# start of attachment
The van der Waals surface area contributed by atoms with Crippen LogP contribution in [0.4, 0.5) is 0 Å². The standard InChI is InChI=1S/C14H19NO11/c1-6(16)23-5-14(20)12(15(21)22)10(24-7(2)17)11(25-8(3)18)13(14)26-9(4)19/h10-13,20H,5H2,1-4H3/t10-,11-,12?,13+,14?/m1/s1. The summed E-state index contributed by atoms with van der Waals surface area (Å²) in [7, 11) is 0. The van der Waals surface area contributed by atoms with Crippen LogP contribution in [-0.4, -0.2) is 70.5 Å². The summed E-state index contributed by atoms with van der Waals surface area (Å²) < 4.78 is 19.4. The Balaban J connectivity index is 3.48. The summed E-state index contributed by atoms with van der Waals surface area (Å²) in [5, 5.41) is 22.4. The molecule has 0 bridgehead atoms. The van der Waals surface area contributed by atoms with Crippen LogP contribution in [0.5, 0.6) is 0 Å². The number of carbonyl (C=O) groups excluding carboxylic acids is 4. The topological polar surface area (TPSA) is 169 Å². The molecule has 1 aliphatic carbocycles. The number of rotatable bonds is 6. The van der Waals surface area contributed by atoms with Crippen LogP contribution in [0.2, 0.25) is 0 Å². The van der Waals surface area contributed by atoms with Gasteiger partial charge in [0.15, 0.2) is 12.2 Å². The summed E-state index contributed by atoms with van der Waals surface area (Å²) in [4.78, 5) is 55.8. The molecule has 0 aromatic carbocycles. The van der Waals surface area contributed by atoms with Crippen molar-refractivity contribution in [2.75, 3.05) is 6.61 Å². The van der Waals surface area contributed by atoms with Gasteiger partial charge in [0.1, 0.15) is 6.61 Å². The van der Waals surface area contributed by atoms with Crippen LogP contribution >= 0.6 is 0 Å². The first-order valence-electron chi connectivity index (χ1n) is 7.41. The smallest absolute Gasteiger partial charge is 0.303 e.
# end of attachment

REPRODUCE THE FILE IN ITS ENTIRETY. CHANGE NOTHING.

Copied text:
The van der Waals surface area contributed by atoms with Crippen LogP contribution in [0.4, 0.5) is 0 Å². The standard InChI is InChI=1S/C14H19NO11/c1-6(16)23-5-14(20)12(15(21)22)10(24-7(2)17)11(25-8(3)18)13(14)26-9(4)19/h10-13,20H,5H2,1-4H3/t10-,11-,12?,13+,14?/m1/s1. The summed E-state index contributed by atoms with van der Waals surface area (Å²) in [7, 11) is 0. The van der Waals surface area contributed by atoms with Crippen LogP contribution in [-0.4, -0.2) is 70.5 Å². The summed E-state index contributed by atoms with van der Waals surface area (Å²) < 4.78 is 19.4. The Balaban J connectivity index is 3.48. The summed E-state index contributed by atoms with van der Waals surface area (Å²) in [5, 5.41) is 22.4. The molecule has 0 bridgehead atoms. The van der Waals surface area contributed by atoms with Crippen LogP contribution in [0.5, 0.6) is 0 Å². The number of carbonyl (C=O) groups excluding carboxylic acids is 4. The topological polar surface area (TPSA) is 169 Å². The molecule has 1 aliphatic carbocycles. The number of rotatable bonds is 6. The van der Waals surface area contributed by atoms with Crippen LogP contribution in [0.2, 0.25) is 0 Å². The van der Waals surface area contributed by atoms with Gasteiger partial charge in [0.15, 0.2) is 12.2 Å². The summed E-state index contributed by atoms with van der Waals surface area (Å²) in [4.78, 5) is 55.8. The molecule has 0 aromatic carbocycles. The van der Waals surface area contributed by atoms with Crippen molar-refractivity contribution in [2.75, 3.05) is 6.61 Å². The van der Waals surface area contributed by atoms with Gasteiger partial charge in [0.1, 0.15) is 6.61 Å². The van der Waals surface area contributed by atoms with Crippen LogP contribution >= 0.6 is 0 Å². The first-order valence-electron chi connectivity index (χ1n) is 7.41. The smallest absolute Gasteiger partial charge is 0.303 e.